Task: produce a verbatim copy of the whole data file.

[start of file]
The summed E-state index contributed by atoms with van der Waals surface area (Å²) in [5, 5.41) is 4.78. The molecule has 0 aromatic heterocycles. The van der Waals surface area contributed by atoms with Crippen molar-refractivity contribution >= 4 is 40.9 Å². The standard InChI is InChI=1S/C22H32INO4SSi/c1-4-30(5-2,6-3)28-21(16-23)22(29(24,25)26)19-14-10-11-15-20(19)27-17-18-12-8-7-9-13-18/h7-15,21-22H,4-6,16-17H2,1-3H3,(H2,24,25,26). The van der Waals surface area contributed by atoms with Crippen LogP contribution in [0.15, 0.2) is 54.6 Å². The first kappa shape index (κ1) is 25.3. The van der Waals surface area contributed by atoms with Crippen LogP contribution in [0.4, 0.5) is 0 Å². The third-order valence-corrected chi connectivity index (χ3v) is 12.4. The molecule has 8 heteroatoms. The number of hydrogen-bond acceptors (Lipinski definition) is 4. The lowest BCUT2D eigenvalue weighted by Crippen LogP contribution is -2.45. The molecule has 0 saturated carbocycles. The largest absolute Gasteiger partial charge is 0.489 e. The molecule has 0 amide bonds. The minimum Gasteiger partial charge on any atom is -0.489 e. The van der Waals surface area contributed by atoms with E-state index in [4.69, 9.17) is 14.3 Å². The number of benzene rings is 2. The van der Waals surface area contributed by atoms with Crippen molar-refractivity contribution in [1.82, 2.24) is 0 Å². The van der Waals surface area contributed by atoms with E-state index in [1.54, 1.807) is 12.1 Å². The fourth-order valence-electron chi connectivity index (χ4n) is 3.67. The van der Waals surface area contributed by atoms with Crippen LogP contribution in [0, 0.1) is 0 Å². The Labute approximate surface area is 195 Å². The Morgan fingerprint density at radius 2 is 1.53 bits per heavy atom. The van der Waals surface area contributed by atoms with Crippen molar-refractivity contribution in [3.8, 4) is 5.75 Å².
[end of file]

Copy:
The summed E-state index contributed by atoms with van der Waals surface area (Å²) in [5, 5.41) is 4.78. The molecule has 0 aromatic heterocycles. The van der Waals surface area contributed by atoms with Crippen molar-refractivity contribution >= 4 is 40.9 Å². The standard InChI is InChI=1S/C22H32INO4SSi/c1-4-30(5-2,6-3)28-21(16-23)22(29(24,25)26)19-14-10-11-15-20(19)27-17-18-12-8-7-9-13-18/h7-15,21-22H,4-6,16-17H2,1-3H3,(H2,24,25,26). The van der Waals surface area contributed by atoms with Crippen LogP contribution in [0.15, 0.2) is 54.6 Å². The first kappa shape index (κ1) is 25.3. The van der Waals surface area contributed by atoms with Crippen LogP contribution in [0.4, 0.5) is 0 Å². The third-order valence-corrected chi connectivity index (χ3v) is 12.4. The molecule has 8 heteroatoms. The number of hydrogen-bond acceptors (Lipinski definition) is 4. The lowest BCUT2D eigenvalue weighted by Crippen LogP contribution is -2.45. The molecule has 0 saturated carbocycles. The largest absolute Gasteiger partial charge is 0.489 e. The molecule has 0 amide bonds. The minimum Gasteiger partial charge on any atom is -0.489 e. The van der Waals surface area contributed by atoms with E-state index in [4.69, 9.17) is 14.3 Å². The number of benzene rings is 2. The van der Waals surface area contributed by atoms with Crippen molar-refractivity contribution in [1.82, 2.24) is 0 Å². The van der Waals surface area contributed by atoms with E-state index in [1.54, 1.807) is 12.1 Å². The fourth-order valence-electron chi connectivity index (χ4n) is 3.67. The van der Waals surface area contributed by atoms with Crippen LogP contribution in [0, 0.1) is 0 Å². The Labute approximate surface area is 195 Å². The Morgan fingerprint density at radius 2 is 1.53 bits per heavy atom. The van der Waals surface area contributed by atoms with Crippen molar-refractivity contribution in [3.8, 4) is 5.75 Å².